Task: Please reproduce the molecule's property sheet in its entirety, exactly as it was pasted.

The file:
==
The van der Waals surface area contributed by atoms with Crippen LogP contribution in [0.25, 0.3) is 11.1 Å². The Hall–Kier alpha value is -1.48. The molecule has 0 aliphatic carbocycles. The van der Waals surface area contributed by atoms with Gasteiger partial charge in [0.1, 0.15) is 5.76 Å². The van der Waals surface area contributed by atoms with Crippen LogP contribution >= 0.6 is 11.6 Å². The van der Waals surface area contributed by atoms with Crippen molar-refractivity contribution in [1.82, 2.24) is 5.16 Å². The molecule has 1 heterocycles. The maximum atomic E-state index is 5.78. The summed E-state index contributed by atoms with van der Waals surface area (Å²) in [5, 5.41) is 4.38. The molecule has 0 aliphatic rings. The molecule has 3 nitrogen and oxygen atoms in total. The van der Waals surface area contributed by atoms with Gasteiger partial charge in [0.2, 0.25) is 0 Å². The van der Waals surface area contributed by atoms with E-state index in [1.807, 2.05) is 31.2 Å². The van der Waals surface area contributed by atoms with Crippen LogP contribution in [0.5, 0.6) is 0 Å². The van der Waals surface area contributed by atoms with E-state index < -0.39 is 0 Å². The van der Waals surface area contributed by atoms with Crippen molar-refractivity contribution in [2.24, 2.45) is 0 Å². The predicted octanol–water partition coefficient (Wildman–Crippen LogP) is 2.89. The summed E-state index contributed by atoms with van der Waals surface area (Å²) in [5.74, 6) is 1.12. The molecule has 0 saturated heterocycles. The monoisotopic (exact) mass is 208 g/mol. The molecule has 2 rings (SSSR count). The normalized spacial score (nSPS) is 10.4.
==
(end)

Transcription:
The van der Waals surface area contributed by atoms with Crippen LogP contribution in [0.25, 0.3) is 11.1 Å². The Hall–Kier alpha value is -1.48. The molecule has 0 aliphatic carbocycles. The van der Waals surface area contributed by atoms with Gasteiger partial charge in [0.1, 0.15) is 5.76 Å². The van der Waals surface area contributed by atoms with Crippen LogP contribution >= 0.6 is 11.6 Å². The van der Waals surface area contributed by atoms with Crippen molar-refractivity contribution in [1.82, 2.24) is 5.16 Å². The molecule has 1 heterocycles. The maximum atomic E-state index is 5.78. The summed E-state index contributed by atoms with van der Waals surface area (Å²) in [5, 5.41) is 4.38. The molecule has 0 aliphatic rings. The molecule has 3 nitrogen and oxygen atoms in total. The van der Waals surface area contributed by atoms with Gasteiger partial charge in [0.2, 0.25) is 0 Å². The van der Waals surface area contributed by atoms with E-state index in [1.807, 2.05) is 31.2 Å². The van der Waals surface area contributed by atoms with Crippen LogP contribution in [0.5, 0.6) is 0 Å². The van der Waals surface area contributed by atoms with E-state index < -0.39 is 0 Å². The van der Waals surface area contributed by atoms with Crippen molar-refractivity contribution in [2.24, 2.45) is 0 Å². The predicted octanol–water partition coefficient (Wildman–Crippen LogP) is 2.89. The summed E-state index contributed by atoms with van der Waals surface area (Å²) in [5.74, 6) is 1.12. The molecule has 0 saturated heterocycles. The monoisotopic (exact) mass is 208 g/mol. The molecule has 2 rings (SSSR count). The normalized spacial score (nSPS) is 10.4.